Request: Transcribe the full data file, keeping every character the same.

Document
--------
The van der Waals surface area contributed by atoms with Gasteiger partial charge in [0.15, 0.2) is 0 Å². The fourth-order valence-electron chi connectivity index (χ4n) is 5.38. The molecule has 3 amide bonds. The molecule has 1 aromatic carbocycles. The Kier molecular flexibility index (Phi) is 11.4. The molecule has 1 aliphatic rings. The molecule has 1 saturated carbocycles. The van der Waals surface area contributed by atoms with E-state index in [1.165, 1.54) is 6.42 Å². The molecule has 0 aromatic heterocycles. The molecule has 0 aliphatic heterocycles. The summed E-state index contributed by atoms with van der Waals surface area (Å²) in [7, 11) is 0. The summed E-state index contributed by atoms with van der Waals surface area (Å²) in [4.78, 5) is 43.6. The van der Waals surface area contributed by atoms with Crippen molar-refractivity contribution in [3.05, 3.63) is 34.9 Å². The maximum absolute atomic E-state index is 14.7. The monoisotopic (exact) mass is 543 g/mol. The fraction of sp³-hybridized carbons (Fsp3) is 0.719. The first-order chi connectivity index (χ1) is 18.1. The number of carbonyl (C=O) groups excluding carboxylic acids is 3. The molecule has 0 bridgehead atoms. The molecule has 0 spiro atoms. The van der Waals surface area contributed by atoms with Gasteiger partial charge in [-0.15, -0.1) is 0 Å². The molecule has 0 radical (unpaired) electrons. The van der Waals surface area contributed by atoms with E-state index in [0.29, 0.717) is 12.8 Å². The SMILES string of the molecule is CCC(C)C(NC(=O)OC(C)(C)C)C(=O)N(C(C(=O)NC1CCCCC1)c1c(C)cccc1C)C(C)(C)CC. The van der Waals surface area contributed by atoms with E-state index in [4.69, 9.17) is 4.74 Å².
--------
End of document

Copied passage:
The van der Waals surface area contributed by atoms with Gasteiger partial charge in [0.15, 0.2) is 0 Å². The fourth-order valence-electron chi connectivity index (χ4n) is 5.38. The molecule has 3 amide bonds. The molecule has 1 aromatic carbocycles. The Kier molecular flexibility index (Phi) is 11.4. The molecule has 1 aliphatic rings. The molecule has 1 saturated carbocycles. The van der Waals surface area contributed by atoms with E-state index in [1.165, 1.54) is 6.42 Å². The molecule has 0 aromatic heterocycles. The molecule has 0 aliphatic heterocycles. The summed E-state index contributed by atoms with van der Waals surface area (Å²) in [7, 11) is 0. The summed E-state index contributed by atoms with van der Waals surface area (Å²) in [4.78, 5) is 43.6. The van der Waals surface area contributed by atoms with Crippen molar-refractivity contribution in [3.05, 3.63) is 34.9 Å². The maximum absolute atomic E-state index is 14.7. The monoisotopic (exact) mass is 543 g/mol. The fraction of sp³-hybridized carbons (Fsp3) is 0.719. The first-order chi connectivity index (χ1) is 18.1. The number of carbonyl (C=O) groups excluding carboxylic acids is 3. The molecule has 0 bridgehead atoms. The molecule has 0 spiro atoms. The van der Waals surface area contributed by atoms with Gasteiger partial charge in [-0.15, -0.1) is 0 Å². The molecule has 0 radical (unpaired) electrons. The van der Waals surface area contributed by atoms with E-state index in [0.29, 0.717) is 12.8 Å². The SMILES string of the molecule is CCC(C)C(NC(=O)OC(C)(C)C)C(=O)N(C(C(=O)NC1CCCCC1)c1c(C)cccc1C)C(C)(C)CC. The van der Waals surface area contributed by atoms with E-state index in [4.69, 9.17) is 4.74 Å².